In the region of the focus, focusing has the effect of a small area of action on the material of the storage medium, so that a large number of points of the hologram can be written in a small area. The optical property of the respectively written point in this case depends on the intensity of the write beam. For this purpose, the write beam is scanned in two dimensions over the surface of the storage medium with varying intensity. The modulation of the intensity of the write beam is in this case carried out either via internal modulation of the light source, for example a laser diode, or via external modulation of a write beam outside the light source, for example with the aid of optoelectronic elements. Furthermore, the light source can be formed as a pulsed laser whose pulse lengths can be controlled, so that control of the intensity of the write beam can be carried out via the pulse lengths.
 As a result of the scanning of the intensity-modulated write beam, an area with an irregular point distribution is thus produced, the digital hologram. This can be used to identify and individualize any desired objects.
 Scanning lithographic systems are intrinsically widespread. For example, scanning optical systems are incorporated in conventional laser printers. However, these systems cannot be used for the production of holograms, since the requirements for this intended application differ considerably from those in laser printers. In the case of good printing systems, the resolution is around 2500 dpi while, in the production of holograms, a resolution of about 25,000 dpi is required. In addition, in digital holography, only comparatively small areas are written. These are, for example, 1 to 5 mm2, other sizes also being possible. The accuracy of the write pattern in the case of a lithograph for the production of digital holograms of, for example, 1000×1000 points on an area of 1×1 mm2 must be about ±0.1 im in both orthogonal directions. Furthermore, the writing speed should be about 1 Mpixel/s, in order that in each case a hologram can be written in a time of about 1 s.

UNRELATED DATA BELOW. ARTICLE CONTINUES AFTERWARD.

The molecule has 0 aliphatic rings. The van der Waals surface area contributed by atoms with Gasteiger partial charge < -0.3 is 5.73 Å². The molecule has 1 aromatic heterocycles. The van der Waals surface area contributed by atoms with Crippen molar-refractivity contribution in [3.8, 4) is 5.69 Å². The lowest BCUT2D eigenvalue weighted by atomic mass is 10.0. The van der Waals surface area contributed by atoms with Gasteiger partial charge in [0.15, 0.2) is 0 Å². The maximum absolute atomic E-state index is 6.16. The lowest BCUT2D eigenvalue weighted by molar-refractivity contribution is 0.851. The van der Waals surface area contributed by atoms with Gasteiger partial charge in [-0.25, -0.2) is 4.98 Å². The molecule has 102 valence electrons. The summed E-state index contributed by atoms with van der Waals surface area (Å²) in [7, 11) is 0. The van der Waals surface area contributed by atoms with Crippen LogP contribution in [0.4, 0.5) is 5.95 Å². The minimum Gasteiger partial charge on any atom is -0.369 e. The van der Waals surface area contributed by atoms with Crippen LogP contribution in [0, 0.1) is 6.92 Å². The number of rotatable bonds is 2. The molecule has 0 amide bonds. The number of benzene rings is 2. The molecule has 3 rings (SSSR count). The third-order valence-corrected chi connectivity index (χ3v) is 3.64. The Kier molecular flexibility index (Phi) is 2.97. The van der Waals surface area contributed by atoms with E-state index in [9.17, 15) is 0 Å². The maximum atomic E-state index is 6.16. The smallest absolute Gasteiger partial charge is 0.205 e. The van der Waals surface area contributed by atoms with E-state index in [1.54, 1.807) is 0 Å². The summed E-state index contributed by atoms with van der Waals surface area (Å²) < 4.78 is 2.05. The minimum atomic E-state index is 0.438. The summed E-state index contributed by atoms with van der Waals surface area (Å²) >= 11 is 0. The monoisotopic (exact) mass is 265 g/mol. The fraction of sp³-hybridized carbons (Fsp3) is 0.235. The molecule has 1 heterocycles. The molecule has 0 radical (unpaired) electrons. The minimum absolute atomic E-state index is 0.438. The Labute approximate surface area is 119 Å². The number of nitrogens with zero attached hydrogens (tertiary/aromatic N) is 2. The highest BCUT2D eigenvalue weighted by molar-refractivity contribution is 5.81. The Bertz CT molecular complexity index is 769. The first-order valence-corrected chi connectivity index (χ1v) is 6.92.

Digital holograms can be produced by means of conventional scanning methods, in which the angle of the incident beam is varied by stationary optics. For example, scanning mirror lithographs with galvanometer and/or polygonal scanners operate on this principle.
 In all the scanning methods known hitherto, one disadvantage is that no control of the accurate positioning of the write beam is possible which is capable of maintaining a predefined point pattern of the digital hologram at the writing speeds to be achieved.
 The present invention is therefore based on the technical problem of writing computer-generated holograms by means of optical lithography as quickly as possible and with little effort with simultaneous accurate control of the positioning of the write beam.